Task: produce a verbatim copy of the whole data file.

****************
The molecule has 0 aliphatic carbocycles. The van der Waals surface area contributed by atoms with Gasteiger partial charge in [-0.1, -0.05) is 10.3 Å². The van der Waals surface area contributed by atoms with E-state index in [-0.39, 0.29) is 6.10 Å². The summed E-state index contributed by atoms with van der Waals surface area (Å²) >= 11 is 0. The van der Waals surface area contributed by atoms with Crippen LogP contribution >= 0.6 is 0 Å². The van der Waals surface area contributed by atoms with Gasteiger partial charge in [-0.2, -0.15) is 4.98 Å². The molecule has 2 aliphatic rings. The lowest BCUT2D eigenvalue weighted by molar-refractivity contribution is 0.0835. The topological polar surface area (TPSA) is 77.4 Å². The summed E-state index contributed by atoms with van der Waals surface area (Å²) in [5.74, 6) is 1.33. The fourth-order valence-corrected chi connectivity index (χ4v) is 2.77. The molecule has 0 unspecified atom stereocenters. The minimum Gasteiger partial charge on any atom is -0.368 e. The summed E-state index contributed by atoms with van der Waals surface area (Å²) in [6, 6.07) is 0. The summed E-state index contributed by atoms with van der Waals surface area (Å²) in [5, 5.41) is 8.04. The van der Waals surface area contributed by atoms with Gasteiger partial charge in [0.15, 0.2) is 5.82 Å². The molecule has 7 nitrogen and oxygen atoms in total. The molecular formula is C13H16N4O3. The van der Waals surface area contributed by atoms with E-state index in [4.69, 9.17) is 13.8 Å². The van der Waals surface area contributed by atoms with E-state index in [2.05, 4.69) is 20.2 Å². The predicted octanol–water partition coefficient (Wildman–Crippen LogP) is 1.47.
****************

The molecule has 0 aliphatic carbocycles. The van der Waals surface area contributed by atoms with Gasteiger partial charge in [-0.1, -0.05) is 10.3 Å². The van der Waals surface area contributed by atoms with E-state index in [-0.39, 0.29) is 6.10 Å². The summed E-state index contributed by atoms with van der Waals surface area (Å²) >= 11 is 0. The van der Waals surface area contributed by atoms with Crippen LogP contribution >= 0.6 is 0 Å². The van der Waals surface area contributed by atoms with Gasteiger partial charge in [-0.2, -0.15) is 4.98 Å². The molecule has 2 aliphatic rings. The lowest BCUT2D eigenvalue weighted by molar-refractivity contribution is 0.0835. The topological polar surface area (TPSA) is 77.4 Å². The summed E-state index contributed by atoms with van der Waals surface area (Å²) in [5.74, 6) is 1.33. The fourth-order valence-corrected chi connectivity index (χ4v) is 2.77. The molecule has 0 unspecified atom stereocenters. The minimum Gasteiger partial charge on any atom is -0.368 e. The summed E-state index contributed by atoms with van der Waals surface area (Å²) in [6, 6.07) is 0. The summed E-state index contributed by atoms with van der Waals surface area (Å²) in [5, 5.41) is 8.04. The van der Waals surface area contributed by atoms with Gasteiger partial charge in [0.15, 0.2) is 5.82 Å². The molecule has 7 nitrogen and oxygen atoms in total. The molecular formula is C13H16N4O3. The van der Waals surface area contributed by atoms with E-state index in [4.69, 9.17) is 13.8 Å². The van der Waals surface area contributed by atoms with E-state index in [2.05, 4.69) is 20.2 Å². The predicted octanol–water partition coefficient (Wildman–Crippen LogP) is 1.47.